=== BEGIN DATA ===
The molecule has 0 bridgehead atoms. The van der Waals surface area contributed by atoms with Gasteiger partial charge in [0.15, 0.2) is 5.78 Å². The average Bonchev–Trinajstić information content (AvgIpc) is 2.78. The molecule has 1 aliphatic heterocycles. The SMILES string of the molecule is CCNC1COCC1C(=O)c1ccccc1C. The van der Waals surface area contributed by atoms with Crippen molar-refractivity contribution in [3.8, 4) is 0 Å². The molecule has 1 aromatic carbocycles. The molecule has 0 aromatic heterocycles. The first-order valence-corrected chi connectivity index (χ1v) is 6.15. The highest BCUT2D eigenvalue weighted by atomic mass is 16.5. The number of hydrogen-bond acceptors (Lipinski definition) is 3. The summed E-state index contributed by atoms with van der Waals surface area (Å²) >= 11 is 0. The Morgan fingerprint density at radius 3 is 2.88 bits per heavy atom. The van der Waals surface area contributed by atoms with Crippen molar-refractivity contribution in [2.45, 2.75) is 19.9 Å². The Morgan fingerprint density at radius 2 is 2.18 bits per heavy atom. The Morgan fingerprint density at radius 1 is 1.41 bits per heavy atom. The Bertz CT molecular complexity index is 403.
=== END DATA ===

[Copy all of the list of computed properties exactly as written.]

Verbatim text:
The molecule has 0 bridgehead atoms. The van der Waals surface area contributed by atoms with Gasteiger partial charge in [0.15, 0.2) is 5.78 Å². The average Bonchev–Trinajstić information content (AvgIpc) is 2.78. The molecule has 1 aliphatic heterocycles. The SMILES string of the molecule is CCNC1COCC1C(=O)c1ccccc1C. The van der Waals surface area contributed by atoms with Crippen molar-refractivity contribution in [3.8, 4) is 0 Å². The molecule has 1 aromatic carbocycles. The molecule has 0 aromatic heterocycles. The first-order valence-corrected chi connectivity index (χ1v) is 6.15. The highest BCUT2D eigenvalue weighted by atomic mass is 16.5. The number of hydrogen-bond acceptors (Lipinski definition) is 3. The summed E-state index contributed by atoms with van der Waals surface area (Å²) >= 11 is 0. The Morgan fingerprint density at radius 3 is 2.88 bits per heavy atom. The van der Waals surface area contributed by atoms with Crippen molar-refractivity contribution in [2.45, 2.75) is 19.9 Å². The Morgan fingerprint density at radius 2 is 2.18 bits per heavy atom. The Morgan fingerprint density at radius 1 is 1.41 bits per heavy atom. The Bertz CT molecular complexity index is 403.